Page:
As thousands sank beneath the tides, they begged for help, praying for someone to save them. They called out for the name that, until recently, their hearts had always beckoned in times of great danger on the high seas:
Struck by a sudden surge of desperate pleas for aid, Janna felt herself materialize with greater power than she’d ever felt before.
Many of those who had fallen into the water had already drowned, but as clouds of toxic chem-gas leaked from cracks in the streets, poisoning and suffocating the hundreds of people unlucky enough to breathe them, Janna knew how to help.
She disappeared into the bleak, billowing gas, its acrid grasp overwhelming the helpless victims of the great canal’s birth. Holding her staff high, she closed her eyes as wind swirled around her, the vortex so powerful that those who had summoned her feared they might be swallowed whole or ripped to pieces. Her staff glowed a brighter and brighter blue until she finally slammed it down, blowing the gas away in one ferocious burst of air. Those who had summoned Janna caught their breath and looked upon the woman who had saved them, vowing never to forget her again.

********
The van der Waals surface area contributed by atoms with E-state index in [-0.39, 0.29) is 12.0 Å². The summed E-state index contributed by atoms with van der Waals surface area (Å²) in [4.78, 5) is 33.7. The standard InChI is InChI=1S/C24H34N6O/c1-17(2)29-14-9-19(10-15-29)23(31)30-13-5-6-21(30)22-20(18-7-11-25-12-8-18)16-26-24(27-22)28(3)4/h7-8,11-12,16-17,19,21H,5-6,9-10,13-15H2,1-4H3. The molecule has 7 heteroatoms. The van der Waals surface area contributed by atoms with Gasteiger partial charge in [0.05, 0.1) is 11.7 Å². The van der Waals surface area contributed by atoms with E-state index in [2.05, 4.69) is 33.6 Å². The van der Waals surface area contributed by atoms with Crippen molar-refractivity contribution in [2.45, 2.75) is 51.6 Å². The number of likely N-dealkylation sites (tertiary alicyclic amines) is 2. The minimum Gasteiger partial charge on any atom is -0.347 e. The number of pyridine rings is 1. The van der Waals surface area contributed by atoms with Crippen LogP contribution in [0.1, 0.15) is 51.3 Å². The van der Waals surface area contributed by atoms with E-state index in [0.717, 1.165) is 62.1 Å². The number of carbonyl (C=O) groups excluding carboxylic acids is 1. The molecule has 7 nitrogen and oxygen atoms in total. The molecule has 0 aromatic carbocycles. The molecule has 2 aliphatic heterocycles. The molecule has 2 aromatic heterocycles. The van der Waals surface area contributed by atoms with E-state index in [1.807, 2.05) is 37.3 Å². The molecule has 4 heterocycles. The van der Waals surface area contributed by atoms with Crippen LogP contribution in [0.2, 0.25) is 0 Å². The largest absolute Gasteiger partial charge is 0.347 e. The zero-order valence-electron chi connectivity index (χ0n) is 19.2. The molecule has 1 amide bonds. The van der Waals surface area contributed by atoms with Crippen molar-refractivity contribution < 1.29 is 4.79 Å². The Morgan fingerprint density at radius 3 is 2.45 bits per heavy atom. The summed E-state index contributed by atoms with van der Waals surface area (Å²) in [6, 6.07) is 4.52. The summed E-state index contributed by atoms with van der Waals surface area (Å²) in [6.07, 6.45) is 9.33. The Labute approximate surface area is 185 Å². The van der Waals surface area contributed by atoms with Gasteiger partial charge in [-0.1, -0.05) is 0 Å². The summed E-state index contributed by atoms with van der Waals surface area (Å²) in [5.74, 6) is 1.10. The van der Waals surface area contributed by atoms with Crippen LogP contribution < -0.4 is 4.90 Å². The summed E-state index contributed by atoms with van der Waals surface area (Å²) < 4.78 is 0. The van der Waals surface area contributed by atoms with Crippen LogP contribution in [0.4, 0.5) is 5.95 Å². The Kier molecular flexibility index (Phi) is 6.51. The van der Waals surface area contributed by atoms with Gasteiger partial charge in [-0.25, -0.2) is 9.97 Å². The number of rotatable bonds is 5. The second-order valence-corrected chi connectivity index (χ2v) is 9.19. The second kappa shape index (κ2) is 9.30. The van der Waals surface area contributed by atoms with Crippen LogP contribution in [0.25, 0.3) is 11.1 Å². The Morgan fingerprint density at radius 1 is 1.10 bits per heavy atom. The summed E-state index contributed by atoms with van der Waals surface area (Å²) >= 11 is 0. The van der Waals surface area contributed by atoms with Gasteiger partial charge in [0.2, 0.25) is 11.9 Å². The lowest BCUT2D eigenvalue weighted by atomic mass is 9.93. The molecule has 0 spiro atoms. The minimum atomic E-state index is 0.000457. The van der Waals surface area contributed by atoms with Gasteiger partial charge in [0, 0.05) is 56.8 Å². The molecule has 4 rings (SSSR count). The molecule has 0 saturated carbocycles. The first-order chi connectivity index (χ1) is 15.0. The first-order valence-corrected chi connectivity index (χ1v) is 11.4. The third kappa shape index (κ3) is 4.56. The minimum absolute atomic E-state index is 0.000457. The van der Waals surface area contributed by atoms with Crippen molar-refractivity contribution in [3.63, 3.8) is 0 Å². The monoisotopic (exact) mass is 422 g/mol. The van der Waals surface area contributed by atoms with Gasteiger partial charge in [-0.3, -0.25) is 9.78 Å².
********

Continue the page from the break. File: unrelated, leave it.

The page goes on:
With that, a gust of wind blew through the streets, and Janna was gone… though some swore they saw a bright blue bird make a nest high atop the iron and glass spires overlooking the city.